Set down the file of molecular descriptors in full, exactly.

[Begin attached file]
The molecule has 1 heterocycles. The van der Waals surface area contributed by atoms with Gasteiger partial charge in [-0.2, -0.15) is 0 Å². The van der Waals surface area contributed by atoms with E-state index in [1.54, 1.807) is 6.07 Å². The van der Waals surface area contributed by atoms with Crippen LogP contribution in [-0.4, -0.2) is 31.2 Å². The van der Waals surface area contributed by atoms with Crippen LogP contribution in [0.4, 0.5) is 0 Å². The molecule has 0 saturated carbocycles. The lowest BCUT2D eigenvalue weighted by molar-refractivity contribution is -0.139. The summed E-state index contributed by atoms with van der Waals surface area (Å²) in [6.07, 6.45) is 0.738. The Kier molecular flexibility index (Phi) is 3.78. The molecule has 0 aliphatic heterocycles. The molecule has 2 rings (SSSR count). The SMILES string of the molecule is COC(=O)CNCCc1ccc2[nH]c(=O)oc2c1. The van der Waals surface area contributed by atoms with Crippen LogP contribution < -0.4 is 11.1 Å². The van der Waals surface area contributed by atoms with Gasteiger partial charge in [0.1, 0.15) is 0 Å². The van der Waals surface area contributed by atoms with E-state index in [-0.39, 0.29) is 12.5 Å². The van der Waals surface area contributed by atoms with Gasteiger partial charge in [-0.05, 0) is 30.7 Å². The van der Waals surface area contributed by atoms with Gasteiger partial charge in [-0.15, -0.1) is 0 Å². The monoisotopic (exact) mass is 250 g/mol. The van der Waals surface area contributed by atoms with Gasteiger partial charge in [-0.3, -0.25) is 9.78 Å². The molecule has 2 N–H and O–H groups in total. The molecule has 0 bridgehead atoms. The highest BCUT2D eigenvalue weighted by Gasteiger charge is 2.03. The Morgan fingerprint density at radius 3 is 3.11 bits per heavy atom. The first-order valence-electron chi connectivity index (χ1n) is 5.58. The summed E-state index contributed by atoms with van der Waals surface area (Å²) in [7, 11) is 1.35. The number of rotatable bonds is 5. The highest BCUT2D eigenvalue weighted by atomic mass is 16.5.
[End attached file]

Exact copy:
The molecule has 1 heterocycles. The van der Waals surface area contributed by atoms with Gasteiger partial charge in [-0.2, -0.15) is 0 Å². The van der Waals surface area contributed by atoms with E-state index in [1.54, 1.807) is 6.07 Å². The van der Waals surface area contributed by atoms with Crippen LogP contribution in [-0.4, -0.2) is 31.2 Å². The van der Waals surface area contributed by atoms with Crippen LogP contribution in [0.4, 0.5) is 0 Å². The molecule has 0 saturated carbocycles. The lowest BCUT2D eigenvalue weighted by molar-refractivity contribution is -0.139. The summed E-state index contributed by atoms with van der Waals surface area (Å²) in [6.07, 6.45) is 0.738. The Kier molecular flexibility index (Phi) is 3.78. The molecule has 0 aliphatic heterocycles. The molecule has 2 rings (SSSR count). The SMILES string of the molecule is COC(=O)CNCCc1ccc2[nH]c(=O)oc2c1. The van der Waals surface area contributed by atoms with Crippen LogP contribution < -0.4 is 11.1 Å². The van der Waals surface area contributed by atoms with Gasteiger partial charge in [0.1, 0.15) is 0 Å². The van der Waals surface area contributed by atoms with E-state index in [-0.39, 0.29) is 12.5 Å². The van der Waals surface area contributed by atoms with Gasteiger partial charge in [-0.05, 0) is 30.7 Å². The van der Waals surface area contributed by atoms with Gasteiger partial charge in [-0.15, -0.1) is 0 Å². The monoisotopic (exact) mass is 250 g/mol. The van der Waals surface area contributed by atoms with Gasteiger partial charge in [-0.3, -0.25) is 9.78 Å². The molecule has 2 N–H and O–H groups in total. The molecule has 0 bridgehead atoms. The highest BCUT2D eigenvalue weighted by Gasteiger charge is 2.03. The Morgan fingerprint density at radius 3 is 3.11 bits per heavy atom. The first-order valence-electron chi connectivity index (χ1n) is 5.58. The summed E-state index contributed by atoms with van der Waals surface area (Å²) in [7, 11) is 1.35. The number of rotatable bonds is 5. The highest BCUT2D eigenvalue weighted by atomic mass is 16.5.